SEC Charges Long Island Recidivist with Running $4 Million Fraud
Litigation Release No. 24484 / May 30, 2019
Securities and Exchange Commission v. Donald A. Milne III, et al., No.19-cv-13024 (D.N.J. filed May 29, 2019)
The Securities and Exchange Commission charged recidivist securities law violator Donald A. Milne III, of Merrick, New York, and his company, Instaprin Pharmaceuticals, Inc., with operating a long-running offering fraud that raised over $4 million from more than seventy investors, many of them elderly.
The SEC's complaint, filed in federal court in the District of New Jersey, alleges that Milne falsely told investors that their money would be used to pay for the operating expenses of Instaprin Pharmaceuticals, which was purportedly developing a revolutionary fast acting aspirin to instantly stop heart attacks and strokes. Instead, Milne allegedly used investors' money to largely pay for personal expenses, such as a vacation, clothing, spa treatments, divorce expenses, and on Island Raceway & Hobby, Inc., his now-defunct remote-controlled toy racecar business, which had previously operated in Lindenhurst, New York.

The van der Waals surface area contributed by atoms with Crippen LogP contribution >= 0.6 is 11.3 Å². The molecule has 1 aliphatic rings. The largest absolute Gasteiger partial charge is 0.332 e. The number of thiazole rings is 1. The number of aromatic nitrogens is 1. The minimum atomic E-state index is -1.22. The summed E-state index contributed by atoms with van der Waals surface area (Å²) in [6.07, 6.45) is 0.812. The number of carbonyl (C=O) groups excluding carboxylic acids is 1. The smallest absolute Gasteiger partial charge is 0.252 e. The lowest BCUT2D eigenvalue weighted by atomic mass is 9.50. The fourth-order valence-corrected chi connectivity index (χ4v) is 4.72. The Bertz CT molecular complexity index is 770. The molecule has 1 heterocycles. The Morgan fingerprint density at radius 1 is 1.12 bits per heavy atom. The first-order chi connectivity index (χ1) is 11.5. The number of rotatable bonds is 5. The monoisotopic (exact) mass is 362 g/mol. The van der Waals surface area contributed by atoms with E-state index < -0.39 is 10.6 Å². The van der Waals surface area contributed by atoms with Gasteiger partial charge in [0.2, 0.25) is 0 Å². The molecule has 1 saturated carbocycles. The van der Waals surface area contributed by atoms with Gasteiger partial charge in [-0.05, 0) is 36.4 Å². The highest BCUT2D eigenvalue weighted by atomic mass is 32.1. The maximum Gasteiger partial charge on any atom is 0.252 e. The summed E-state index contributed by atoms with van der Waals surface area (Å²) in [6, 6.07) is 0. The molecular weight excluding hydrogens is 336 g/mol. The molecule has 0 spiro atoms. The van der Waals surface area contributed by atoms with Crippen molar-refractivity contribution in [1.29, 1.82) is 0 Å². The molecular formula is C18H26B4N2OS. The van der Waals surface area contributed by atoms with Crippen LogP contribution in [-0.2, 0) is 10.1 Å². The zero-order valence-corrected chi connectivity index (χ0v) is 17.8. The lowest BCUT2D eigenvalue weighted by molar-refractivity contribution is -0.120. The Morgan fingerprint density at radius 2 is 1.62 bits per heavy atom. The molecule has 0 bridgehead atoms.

The SEC's complaint charges Milne and Instaprin with violating the anti-fraud provisions of Section 17(a) of the Securities Act of 1933 ("Securities Act") and Section 10(b) of the Securities Exchange Act of 1934 and Rule 10b-5 thereunder, and the registration provisions of Section 5(a) and 5(c) of the Securities Act. Without admitting or denying the allegations in the complaint, Milne and Instaprin have consented to the entry of final judgments permanently enjoining them from violating the charged provisions of the federal securities laws, ordering full disgorgement and prejudgment interest of $3,628,325, and imposing civil penalties of $554,301 and $2,771,493, respectively. The SEC's complaint also names Island Raceway as a relief defendant. Island Raceway has consented to the entry of a final judgment agreeing to pay $941,100 in disgorgement and prejudgment interest. The settlement is subject to court approval.
The SEC's Retail Strategy Task Force and Office of Investor Education and Advocacy (OIEA) encourage investors to check the background of anyone selling or offering them an investment using the free and simple search tool on Investor.gov. Investors can also use the SALI feature to find information about certain people who have had judgments or orders issued against them in SEC court actions or administrative proceedings.
The SEC's investigation was conducted by Han Nguyen, Daniel Berman and Kingdon Kase in the Philadelphia office with assistance from Karen M. Klotz and Jennifer Chun Barry, and supervised by Kelly L. Gibson.